I love it when readers email column suggestions; I get to tell you about the most interesting people.
Wolfgang Heise is a good example.
Heise was born in West Germany near the Dutch border in 1938. His father was a military officer and became a prisoner of war during World War II, held by the U.S. in Czechoslovakia.
Heise, his mother and baby brother – who later died at age 2-and-a-half – moved to Nordhorn, Germany, where they had family. When his father was released, he joined them.
Heise, a strong man who stands 6-foot-4 1/2, was on the track and field team in high school. He also played goalie at the highest level in a German amateur soccer league.
“As a teenager, I played for the North German team against England,” Heise said. “I loved international competition.”
He continued playing for the top amateur team until he broke his leg in a game when he was 18.
“I decided I was finished with competitive soccer and went over to the track and field club of Nordhorn, Lythe Athletic,” he said. “They had a great coach who taught the importance of good discipline.
“I wanted to be a decathlon champion. They were considered the best athletes because they had to excel in 10 events.”
The gifted, driven athlete won the top honor on the state level, then went on to be the 1958 German national champion at the junior level.
“The competitions were challenging,” Heise said. “I competed in the 100-meter run, long jump, shot put, high jump and 400 meters on the first day. The second was the 110-meter hurdles, disc throw, pole vault, javelin and then the 1,500 meters.
“You had to learn to pace yourself to make it through all the events as a winner,” Heise said.
Heise said Nordhorn hosted three textile mills that employed many of the townfolk. Heise started apprenticing at a mill in 1955, dyeing fabrics while continuing to train for his many competitions.
“I was called for mandatory 12 months military obligation when I was 20, just before I was to begin my college studies in Krefeld,” Heise said.
There was a very good track and field club nearby where Heise could train while in the army. In 1960, he placed sixth in an attempt for an Olympic berth for the Summer Olympics in Rome, but only the top three athletes in an event could compete.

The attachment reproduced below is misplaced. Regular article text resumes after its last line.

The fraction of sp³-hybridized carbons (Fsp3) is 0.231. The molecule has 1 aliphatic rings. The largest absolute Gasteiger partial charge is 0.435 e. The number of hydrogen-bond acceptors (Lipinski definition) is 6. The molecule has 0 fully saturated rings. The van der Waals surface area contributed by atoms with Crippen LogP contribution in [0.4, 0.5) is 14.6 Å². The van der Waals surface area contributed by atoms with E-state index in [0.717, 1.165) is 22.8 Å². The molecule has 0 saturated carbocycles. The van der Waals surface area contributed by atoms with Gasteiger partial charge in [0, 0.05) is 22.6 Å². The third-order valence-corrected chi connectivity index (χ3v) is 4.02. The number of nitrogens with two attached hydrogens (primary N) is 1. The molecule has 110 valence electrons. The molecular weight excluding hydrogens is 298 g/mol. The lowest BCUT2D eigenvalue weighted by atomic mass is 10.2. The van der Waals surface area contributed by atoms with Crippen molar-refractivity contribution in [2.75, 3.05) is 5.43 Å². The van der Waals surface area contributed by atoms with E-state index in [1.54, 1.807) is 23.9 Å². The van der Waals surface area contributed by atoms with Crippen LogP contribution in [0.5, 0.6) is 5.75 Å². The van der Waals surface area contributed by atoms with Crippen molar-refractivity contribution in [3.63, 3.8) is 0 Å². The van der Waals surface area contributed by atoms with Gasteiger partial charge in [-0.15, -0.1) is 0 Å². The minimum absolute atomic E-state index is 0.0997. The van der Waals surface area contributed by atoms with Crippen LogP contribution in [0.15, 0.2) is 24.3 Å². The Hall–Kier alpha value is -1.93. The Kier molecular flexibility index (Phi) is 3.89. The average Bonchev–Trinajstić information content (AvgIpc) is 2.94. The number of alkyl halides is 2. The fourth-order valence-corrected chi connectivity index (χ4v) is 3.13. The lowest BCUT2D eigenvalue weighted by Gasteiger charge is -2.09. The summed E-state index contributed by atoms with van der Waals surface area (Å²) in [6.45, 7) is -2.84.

Heise entered college after the army and studied to be a textile chemist or engineer. He continued training and competing.
In 1961, during a six-country competition in Paris, Heise came in second, beaten only by an athlete who had placed in the Rome Olympics.
“My best year was 1963,” Heise said. “I was ranked 10th in the world in the decathlon and competed on the prestigious German International Team. I just missed being one of the three to quality for the 1964 Tokyo Olympics by a fraction of a second. I went as the alternate.
“After the Olympics, my team continued participating in international competitions as we traveled. We had competitions in Hong Kong, Bangkok, Calcutta and New Delhi, for example. Part of the Polish team traveled with us. We saw the Taj Mahal, climbed Mount Fuji and had the most amazing time.”
Heise said he had to stop competing in 1965 because of injuries.
Heise met his wife, Rosita, in Cottbus, East Germany, when he was there visiting his grandparents. Rosita escaped East Germany in 1961, two weeks before the Berlin Wall was built.
Heise said Rosita fled carrying only her pocketbook and did not even tell her family she was leaving.
“Had Rosita waited longer, she probably wouldn’t be sitting here today,’ said Heise.
Heise began working for Bayer in 1962 and married Rosita in 1963. In 1967, Heise came to work in the U.S. for what he thought would be three to five years.
“We are still here, after having lived in New Jersey, Atlanta and Charlotte,” Heise said. “This is our second time living in Charlotte, and we’ve been here this time since 1993, in the Sharon Woods area.”
During the 1996 Summer Olympics in Atlanta, Heise said he helped some of the German athletes come here to train. He and Rosita hosted some of the German track and field athletes for dinner.
VISA sponsored a get-together for past Olympic decathlon athletes, and Heise was invited.
“I’ve had many wonderful experiences,” Heise said.
The couple has two daughters, a son and five grandchildren. They travel to Germany every year to visit family and friends.
Heise stays fit by working out at the Harris Y and golfing.